Welcome, Ramesh! I use both a One Touch meter and one marketed by Wal-Mart called Relion. There are many of us who will tell you their favorite. I use the Relion mostly since I have to buy my strips but most of us get their strips thru their health insurance, so the cost of the strips isn't a major thing to them. I'm sure they will be along soon. Glad you found us and hope to hear more from you!
I use Accu Chek. It is within 2-4 points of my doctor's reading every time. I must not do something right with the Walmart Relion because it was reading 40-50 points different than the doctors and I would have been in bad shape if I was using that to take insulin with my meals.
I use an Accu-chek Aviva but recently got a free Bayer Contour w/ 50 strips to have a back-up.
Broke out the meter 2 days ago and it matched my Aviva once, but since then with comparison testing it's considerably lower, showing my fasting in the 80's while the Aviva shows at least 10 points higher. This morning it said my fasting was 82, the Aviva said 97. I think the Aviva is more accurate and has not had the swings the Contour has had.
This is anecdotal, just 2 specific meters, but it's consistent w/ the review Shanny posted the link for.
I used One Touch Ultra 2 for years because my insurance provider prescribed the test strips. It worked fine and in back to back tests was very consistent.
Now I use the TRUEresult meter and find it to be excellent. Bigger easier to handle strips and they draw a very small sample. Best of all there is no meter coding.
I use the Accu-check aviva, and it really like it. Hubby has the relion, and I find that when I test with his machine, there is definitely a difference in the numbers. He thinks mine is more inline with what it should be.
Accu-Chek Aviva girl here! Like Humhum, my Relion is about 30 points higher- though, on two tests, they were both the same- never since. So, I stick to my Aviva. I'll take her with me to my next test. best way to gauge accuracy.
Yes, this whole matter of meter inconsistency has been driving me crazy. For three months my fasting appeared to be rising, ending up in the 120s and 130s. Since I'm only pre-diabetic, I needed to know if I was crossing the line. I changed strips, I changed batteries, I changed meters. Now I'm still confused.
At one point, the new meters were showing such low fasting numbers (90s) that I thought maybe I wasn't really even pre-diabetic after all. Then I cheated and even the lower-reading meters went in the undeniably diabetic range.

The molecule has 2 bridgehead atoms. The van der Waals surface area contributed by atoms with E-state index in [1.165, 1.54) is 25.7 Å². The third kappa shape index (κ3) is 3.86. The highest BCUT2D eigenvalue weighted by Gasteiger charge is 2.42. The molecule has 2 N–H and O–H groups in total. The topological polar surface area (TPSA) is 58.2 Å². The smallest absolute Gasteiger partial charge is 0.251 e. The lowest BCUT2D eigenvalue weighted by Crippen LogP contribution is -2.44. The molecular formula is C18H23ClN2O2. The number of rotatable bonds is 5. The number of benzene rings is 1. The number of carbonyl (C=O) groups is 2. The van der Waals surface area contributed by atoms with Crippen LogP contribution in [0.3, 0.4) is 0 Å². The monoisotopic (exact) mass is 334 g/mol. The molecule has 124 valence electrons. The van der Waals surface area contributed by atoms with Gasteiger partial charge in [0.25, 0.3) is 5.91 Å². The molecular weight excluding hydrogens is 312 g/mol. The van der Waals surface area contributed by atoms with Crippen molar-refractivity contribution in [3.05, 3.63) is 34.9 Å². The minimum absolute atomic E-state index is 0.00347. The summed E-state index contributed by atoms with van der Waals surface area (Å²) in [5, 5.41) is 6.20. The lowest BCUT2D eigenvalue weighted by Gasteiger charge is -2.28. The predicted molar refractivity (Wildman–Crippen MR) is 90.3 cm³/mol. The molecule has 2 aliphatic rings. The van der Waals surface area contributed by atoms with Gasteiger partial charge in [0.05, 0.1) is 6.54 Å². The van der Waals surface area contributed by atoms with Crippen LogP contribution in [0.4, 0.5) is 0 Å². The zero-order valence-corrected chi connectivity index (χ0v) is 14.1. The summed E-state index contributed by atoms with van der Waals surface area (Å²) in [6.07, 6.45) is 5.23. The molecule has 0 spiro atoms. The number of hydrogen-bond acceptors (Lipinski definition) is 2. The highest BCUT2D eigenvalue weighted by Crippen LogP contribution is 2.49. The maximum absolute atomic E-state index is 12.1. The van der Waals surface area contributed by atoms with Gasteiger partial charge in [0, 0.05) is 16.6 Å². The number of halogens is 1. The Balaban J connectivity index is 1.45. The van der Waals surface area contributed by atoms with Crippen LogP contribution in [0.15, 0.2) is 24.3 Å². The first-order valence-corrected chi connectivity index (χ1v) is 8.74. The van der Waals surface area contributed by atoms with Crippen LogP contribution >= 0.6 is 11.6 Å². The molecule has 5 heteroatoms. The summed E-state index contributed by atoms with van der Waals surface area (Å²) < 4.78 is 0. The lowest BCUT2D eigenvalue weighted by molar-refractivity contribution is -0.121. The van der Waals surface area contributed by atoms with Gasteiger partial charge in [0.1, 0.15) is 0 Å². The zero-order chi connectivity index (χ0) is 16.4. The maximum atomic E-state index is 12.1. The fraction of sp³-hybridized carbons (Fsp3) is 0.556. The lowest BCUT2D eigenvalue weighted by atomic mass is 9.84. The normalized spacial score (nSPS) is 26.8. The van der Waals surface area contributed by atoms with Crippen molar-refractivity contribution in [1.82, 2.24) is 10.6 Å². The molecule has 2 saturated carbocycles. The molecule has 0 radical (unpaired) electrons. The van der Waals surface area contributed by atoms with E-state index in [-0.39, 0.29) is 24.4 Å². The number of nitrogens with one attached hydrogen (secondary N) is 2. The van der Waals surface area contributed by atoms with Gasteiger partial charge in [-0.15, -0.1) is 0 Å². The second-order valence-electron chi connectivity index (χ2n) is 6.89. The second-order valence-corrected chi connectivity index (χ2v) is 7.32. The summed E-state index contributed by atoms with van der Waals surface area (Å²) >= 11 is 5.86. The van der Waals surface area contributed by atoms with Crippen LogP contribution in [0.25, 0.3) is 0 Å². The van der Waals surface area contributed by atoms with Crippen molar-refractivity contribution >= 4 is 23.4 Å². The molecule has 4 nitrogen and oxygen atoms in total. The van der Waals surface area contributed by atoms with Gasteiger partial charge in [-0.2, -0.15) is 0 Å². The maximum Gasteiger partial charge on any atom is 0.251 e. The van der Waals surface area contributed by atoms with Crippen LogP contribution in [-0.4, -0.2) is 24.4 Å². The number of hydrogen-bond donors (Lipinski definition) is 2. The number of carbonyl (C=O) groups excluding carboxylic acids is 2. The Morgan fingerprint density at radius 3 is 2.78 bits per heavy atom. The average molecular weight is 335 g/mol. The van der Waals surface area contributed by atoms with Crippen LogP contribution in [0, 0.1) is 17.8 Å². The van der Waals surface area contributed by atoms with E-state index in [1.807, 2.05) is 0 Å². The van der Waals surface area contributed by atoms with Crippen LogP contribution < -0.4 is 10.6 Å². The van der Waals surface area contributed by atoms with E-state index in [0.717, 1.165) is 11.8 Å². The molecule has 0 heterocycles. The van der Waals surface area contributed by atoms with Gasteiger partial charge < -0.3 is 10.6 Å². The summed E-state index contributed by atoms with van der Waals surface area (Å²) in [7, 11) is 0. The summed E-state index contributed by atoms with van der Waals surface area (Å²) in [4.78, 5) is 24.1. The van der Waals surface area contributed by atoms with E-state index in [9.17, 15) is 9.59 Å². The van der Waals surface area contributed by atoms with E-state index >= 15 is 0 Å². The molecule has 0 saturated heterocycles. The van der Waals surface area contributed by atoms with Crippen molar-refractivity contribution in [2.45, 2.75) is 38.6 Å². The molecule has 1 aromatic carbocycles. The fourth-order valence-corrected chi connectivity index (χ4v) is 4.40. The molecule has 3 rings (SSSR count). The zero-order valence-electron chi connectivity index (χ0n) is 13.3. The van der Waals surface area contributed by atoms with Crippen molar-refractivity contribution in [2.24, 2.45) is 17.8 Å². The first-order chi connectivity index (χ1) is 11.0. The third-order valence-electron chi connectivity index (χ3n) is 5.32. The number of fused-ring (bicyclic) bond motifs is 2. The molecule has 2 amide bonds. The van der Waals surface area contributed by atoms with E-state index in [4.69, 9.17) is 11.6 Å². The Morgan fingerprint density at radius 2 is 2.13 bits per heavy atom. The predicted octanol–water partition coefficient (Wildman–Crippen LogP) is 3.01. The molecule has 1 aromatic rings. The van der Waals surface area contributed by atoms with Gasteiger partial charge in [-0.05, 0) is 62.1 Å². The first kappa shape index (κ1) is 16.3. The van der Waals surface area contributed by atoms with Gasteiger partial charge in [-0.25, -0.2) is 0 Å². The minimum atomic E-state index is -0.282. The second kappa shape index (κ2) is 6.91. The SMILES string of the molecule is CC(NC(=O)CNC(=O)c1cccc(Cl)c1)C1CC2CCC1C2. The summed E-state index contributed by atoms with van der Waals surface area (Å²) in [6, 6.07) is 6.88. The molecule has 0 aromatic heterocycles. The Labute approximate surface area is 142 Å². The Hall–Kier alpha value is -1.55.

My fasting this morning, if you believe my new Contour USB, was 84. And it was 76 before I went to bed! Do I believe those numbers? I'll wait and see how the next cheat goes.
I called the manufacturer because I couldn't figure out how to do something and learned that this is the old model of the meter and I could get a new model for free, which, of course, I accepted , so, in a couple of days, I'm going to confuse myself even more.
I was thinking of lining up all my meters and testing them all fasting, at the same time, the next time my husband goes away on business. (If I do it while he's home, I'm sure he'll have me committed!) Maybe instead I'll just use the cake test: If 2 tablespoons of cake with frosting push me over 200, then the meter isn't stuck in low.
I've heard people testing liquids with their meters. You could mix some sugar in water, then test all the meters at the same time. One thing about this method is that it would be more consistent than blood. But be sure you don't overdo sugar - otherwise all the meters will test "HI"
Yeah, I've done that test of diet coke and real Coke at a restaurant, but not with this meter. Diet reads LO and regular reads HI! Great party trick (if you don't mind wasting two strips.) Also probably very important if you can't tell the difference.
From a personal standpoint, the only advantage that I can see with testing a few meters against each other is to determine that they are all within the acceptable margin of error. I have a habit of buying the cheapest strips that I can find. Sometimes that means buying Prime strips, other times I am able to buy 10 vials of 2GO or Nano strips for less than Prime strips, when I find them online. I test a lot and my blood sugar still has a tendency to become unstable easily, so I keep my testing requirements high.
Because we run things tight with money, whenever I am getting low on strips, I start searching for the cheapest that's currently available and then buy several vials.
My meters have been tested against each other many times, and because they have, I don't have to worry that whichever one I am using would be faulty. While I am currently using the Prime and my Nano (for my required 1/2 the week that I have to use my doctor's Nano), I see that one of the places I buy from is running a sale on Advantage strips, so that might be the supply I buy next. While I admit it may not be ideal, at least I know that the meters are reliable when tested against each other (as Mara did, above).
Call it the tightwad in me - I always go with the deal.